RALEIGH – North Carolinians are breathing easy, according to the U.S. EPA. The nation’s environmental watchdog says that Charlotte, the last area to be out of compliance with federal air quality standards, has reached “attainment” for clean air. The agency also said it would relax summertime gasoline standards for the Charlotte metro area, saving drivers around 7 cents per gallon in the summer.
The EPA published the news in the Federal Register Tuesday, according to a news release by the N.C. Department of Environment and Natural Resources.
“The EPA’s redesignation of the Charlotte metro region as attaining the 2008 ozone standard is a substantial accomplishment for the state and local governments, resulting from years of steady improvements in air quality,” state air quality chief Sheila Holman said in a statement.
Charlotte was the only remaining area of North Carolina to be in non-attainment, EPA-speak for areas out of compliance with federal standards. Restrictions on areas in non-attainment can substantially retard economic development for a region, meaning fewer jobs for residents.
According to state air quality officials, air quality across the state has improved due to declining emissions from motor vehicles, power plants and other industrial sources. The Division of Air quality in particular pointed the Clean Smokestacks Act, state legislation adopted in 2002 that required coal-fired power plants to reduce their emissions by about three-fourths, resulting in cleaner air but higher power bills. Federal requirements have also helped, according to the agency, including emissions restrictions on automobiles and cleaner gasoline and diesel fuel requirements.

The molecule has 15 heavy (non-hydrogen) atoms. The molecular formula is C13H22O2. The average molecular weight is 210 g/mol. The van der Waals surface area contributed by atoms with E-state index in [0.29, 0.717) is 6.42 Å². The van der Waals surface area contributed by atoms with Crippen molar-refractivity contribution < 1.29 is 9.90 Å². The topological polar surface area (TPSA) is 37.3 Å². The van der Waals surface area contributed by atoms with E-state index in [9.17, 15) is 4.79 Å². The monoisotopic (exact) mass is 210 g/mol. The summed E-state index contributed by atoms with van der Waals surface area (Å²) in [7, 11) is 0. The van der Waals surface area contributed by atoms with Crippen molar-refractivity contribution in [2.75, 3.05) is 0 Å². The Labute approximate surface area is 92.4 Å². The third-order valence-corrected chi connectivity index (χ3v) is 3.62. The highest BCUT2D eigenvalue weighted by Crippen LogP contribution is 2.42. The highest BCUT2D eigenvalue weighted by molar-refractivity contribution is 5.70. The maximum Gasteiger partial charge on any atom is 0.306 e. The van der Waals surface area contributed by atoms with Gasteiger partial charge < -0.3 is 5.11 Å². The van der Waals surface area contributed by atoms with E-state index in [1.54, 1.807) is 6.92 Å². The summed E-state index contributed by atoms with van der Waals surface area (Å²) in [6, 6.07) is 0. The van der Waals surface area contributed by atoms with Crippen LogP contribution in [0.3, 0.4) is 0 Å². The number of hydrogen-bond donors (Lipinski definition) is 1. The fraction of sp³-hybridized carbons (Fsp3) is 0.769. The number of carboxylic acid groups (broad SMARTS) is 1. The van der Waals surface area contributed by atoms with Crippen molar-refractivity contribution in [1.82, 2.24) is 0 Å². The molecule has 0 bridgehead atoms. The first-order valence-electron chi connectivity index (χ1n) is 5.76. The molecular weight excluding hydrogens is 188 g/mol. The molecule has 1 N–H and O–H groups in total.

Cheaper gas for Charlotte drivers
The gasoline formulation change allows fuel stations in Charlotte to sell the same kind of gasoline as in other parts of the state, rather than switching to more expensive, low-volatility fuel during the summer months. The EPA had required low-volatility gasoline for many years in the Triad, Triangle and Charlotte metro areas.
The N.C. Division of Air Quality requested the change because Charlotte no longer violates federal ozone standards and the division’s analyses determined that low-volatility gasoline had no discernible effect on ozone levels. DAQ says that low-volatility gasoline cost about 7 cents more per gallon on average than gasoline with less stringent vapor requirements.
A similar relaxation of the standard for the Triangle and Triad regions of the state for summer 2014 saved motorists about $18 million, according to state officials. In 2014, Gov. Pat McCrory awarded DAQ Director Holman and other environmental staffers a state commendation for their work to save motorists money.